Global demand for hydraulic cement is forecast to rise 5.3 percent per year to 4.3 billion metric tons in 2015, valued at $335 billion, according to the Freedonia Group, a Cleveland-based industry research firm. Gains will be fueled by rising investments in infrastructure in the developing countries of the world, driven by economic growth and increasing per capita income levels.
Additionally, a rebound in cement demand in industrialized markets such as the U.S. and Western Europe will further spur cement sales. However, gains in demand through 2015 will lag the robust advances seen from 2005 to 2010, due in large part to a deceleration in China’s cement consumption.
China accounted for 56 percent of world cement demand in 2010. The nation’s demand for cement is forecast to climb 4.9 percent per year through 2015 to 2.35 billion metric tons, in line with the regional average. The maturing of the Chinese cement market, combined with a slowdown in the pace of construction spending in the country, will serve to moderate the double-digit yearly demand growth exhibited from 2000 to 2010.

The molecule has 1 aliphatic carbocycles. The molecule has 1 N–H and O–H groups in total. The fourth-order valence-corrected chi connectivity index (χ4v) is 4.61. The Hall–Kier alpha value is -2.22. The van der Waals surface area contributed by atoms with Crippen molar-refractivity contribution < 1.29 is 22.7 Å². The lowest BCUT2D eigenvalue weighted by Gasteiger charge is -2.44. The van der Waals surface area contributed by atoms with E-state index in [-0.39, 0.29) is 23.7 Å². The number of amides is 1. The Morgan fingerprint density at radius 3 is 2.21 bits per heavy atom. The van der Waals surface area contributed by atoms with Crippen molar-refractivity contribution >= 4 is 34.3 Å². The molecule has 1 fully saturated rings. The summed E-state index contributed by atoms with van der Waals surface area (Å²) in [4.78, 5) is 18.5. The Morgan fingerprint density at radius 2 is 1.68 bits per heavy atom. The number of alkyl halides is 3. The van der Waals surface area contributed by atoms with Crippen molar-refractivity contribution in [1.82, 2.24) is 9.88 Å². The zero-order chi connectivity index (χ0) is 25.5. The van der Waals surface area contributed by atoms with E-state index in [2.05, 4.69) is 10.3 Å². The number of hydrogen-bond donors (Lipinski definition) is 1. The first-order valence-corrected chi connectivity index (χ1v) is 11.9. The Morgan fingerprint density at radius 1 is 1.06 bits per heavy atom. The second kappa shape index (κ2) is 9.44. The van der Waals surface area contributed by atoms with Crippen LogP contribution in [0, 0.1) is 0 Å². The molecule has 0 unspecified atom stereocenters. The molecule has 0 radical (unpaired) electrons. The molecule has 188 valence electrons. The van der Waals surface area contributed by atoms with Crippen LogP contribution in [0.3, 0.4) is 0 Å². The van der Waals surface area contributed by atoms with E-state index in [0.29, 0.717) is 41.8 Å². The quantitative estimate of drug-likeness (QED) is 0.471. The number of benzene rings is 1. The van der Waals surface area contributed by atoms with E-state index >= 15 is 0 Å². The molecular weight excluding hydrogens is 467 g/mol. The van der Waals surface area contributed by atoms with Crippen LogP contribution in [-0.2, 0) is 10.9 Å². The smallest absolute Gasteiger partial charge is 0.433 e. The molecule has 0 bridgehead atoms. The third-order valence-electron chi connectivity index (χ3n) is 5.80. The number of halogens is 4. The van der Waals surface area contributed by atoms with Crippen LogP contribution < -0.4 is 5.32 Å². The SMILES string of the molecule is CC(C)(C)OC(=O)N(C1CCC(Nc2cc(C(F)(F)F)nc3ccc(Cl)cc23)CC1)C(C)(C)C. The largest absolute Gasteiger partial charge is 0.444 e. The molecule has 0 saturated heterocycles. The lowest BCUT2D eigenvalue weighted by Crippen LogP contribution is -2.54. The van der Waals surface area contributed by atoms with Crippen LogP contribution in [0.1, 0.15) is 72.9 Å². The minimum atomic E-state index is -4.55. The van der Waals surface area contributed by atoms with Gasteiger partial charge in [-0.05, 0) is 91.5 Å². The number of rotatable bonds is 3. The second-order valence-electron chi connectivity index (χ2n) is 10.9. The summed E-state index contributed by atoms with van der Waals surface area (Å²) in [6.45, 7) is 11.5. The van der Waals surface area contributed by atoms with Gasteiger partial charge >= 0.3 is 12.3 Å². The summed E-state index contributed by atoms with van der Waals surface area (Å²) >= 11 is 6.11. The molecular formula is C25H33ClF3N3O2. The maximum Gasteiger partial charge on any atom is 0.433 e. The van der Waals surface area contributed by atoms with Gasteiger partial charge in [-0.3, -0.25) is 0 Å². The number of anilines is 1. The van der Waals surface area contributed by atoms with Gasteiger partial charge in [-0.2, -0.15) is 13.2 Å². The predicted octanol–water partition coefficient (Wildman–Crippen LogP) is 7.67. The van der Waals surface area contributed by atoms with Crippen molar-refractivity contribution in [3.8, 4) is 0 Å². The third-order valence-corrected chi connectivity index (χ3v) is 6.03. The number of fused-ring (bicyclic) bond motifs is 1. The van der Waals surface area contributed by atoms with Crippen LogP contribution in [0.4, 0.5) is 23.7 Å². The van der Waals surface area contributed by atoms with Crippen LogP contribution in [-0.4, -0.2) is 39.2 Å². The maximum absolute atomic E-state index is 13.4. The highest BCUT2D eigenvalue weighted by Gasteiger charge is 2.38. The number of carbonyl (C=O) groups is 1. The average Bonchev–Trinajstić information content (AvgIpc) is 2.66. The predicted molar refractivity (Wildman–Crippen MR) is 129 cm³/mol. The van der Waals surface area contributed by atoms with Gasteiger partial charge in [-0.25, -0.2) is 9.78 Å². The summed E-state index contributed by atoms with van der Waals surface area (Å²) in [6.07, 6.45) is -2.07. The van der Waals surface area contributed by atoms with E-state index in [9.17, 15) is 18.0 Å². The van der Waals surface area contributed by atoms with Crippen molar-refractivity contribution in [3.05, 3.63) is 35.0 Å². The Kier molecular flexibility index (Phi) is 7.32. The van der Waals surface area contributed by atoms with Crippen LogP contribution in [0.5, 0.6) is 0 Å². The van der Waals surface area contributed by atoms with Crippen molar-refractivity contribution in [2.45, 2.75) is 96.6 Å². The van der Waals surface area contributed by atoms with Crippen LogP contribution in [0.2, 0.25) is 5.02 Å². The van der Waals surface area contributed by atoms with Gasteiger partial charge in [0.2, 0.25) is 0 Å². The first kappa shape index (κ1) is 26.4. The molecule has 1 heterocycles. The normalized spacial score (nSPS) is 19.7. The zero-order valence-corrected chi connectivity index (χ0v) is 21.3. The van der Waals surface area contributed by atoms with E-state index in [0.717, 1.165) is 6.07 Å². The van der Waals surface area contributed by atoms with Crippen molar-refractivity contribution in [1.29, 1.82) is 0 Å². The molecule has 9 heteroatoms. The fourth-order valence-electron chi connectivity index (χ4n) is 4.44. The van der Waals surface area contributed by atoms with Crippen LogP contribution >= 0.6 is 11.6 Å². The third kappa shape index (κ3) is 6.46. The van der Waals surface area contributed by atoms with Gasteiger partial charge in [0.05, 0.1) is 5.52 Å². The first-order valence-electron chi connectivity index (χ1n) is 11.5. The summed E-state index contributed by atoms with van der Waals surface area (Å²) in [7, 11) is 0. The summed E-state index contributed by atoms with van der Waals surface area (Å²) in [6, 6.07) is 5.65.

The U.S. will post the strongest demand gains – 9.4 percent annually through 2015 – of any major cement market. Increases will be stimulated by a robust recovery in residential construction spending, which will post growth of more than 13 percent annually through 2015. Nonresidential building construction activity in the U.S. will also rise after a period of decline, and nonbuilding construction growth will accelerate, further bolstering overall cement sales.
Blended cement, the leading cement product type in 2010, is expected to continue to account for over 70 percent of all product consumption in 2015, benefiting from its typically lower costs and better environmental profile than straight portland cement. Cement firms are increasing the use of cementitious materials such as fly ash and blast furnace slag in their products, which reduces carbon dioxide emissions from the production of portland cement clinker. The type of cement used varies dramatically from country to country. For example, in China, more than 90 percent of demand is attributable to blended cement; whereas in the U.S., blended cement comprises less than 5 percent of demand.
For more information, contact the Freedonia Group at www.freedoniagroup.com.